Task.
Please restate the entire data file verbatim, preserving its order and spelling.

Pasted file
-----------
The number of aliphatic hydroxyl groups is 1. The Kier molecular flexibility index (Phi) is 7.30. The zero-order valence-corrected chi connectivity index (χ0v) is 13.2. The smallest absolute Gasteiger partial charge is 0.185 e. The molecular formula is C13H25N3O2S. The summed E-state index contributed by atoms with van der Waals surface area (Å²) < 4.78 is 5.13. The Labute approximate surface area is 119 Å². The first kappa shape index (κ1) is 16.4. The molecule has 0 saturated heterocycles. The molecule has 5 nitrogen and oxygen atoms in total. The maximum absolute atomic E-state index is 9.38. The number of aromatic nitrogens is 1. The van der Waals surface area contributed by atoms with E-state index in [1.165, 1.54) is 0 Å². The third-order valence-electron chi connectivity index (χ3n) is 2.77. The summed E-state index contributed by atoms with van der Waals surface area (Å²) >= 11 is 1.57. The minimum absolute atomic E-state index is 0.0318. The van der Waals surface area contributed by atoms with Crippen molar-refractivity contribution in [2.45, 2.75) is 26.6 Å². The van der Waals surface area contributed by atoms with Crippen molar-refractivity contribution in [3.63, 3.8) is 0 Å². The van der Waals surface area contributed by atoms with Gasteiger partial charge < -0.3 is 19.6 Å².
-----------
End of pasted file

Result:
The number of aliphatic hydroxyl groups is 1. The Kier molecular flexibility index (Phi) is 7.30. The zero-order valence-corrected chi connectivity index (χ0v) is 13.2. The smallest absolute Gasteiger partial charge is 0.185 e. The molecular formula is C13H25N3O2S. The summed E-state index contributed by atoms with van der Waals surface area (Å²) < 4.78 is 5.13. The Labute approximate surface area is 119 Å². The first kappa shape index (κ1) is 16.4. The molecule has 0 saturated heterocycles. The molecule has 5 nitrogen and oxygen atoms in total. The maximum absolute atomic E-state index is 9.38. The number of aromatic nitrogens is 1. The van der Waals surface area contributed by atoms with E-state index in [1.165, 1.54) is 0 Å². The third-order valence-electron chi connectivity index (χ3n) is 2.77. The summed E-state index contributed by atoms with van der Waals surface area (Å²) >= 11 is 1.57. The minimum absolute atomic E-state index is 0.0318. The van der Waals surface area contributed by atoms with Crippen molar-refractivity contribution in [2.45, 2.75) is 26.6 Å². The van der Waals surface area contributed by atoms with Crippen molar-refractivity contribution in [3.63, 3.8) is 0 Å². The van der Waals surface area contributed by atoms with Gasteiger partial charge < -0.3 is 19.6 Å².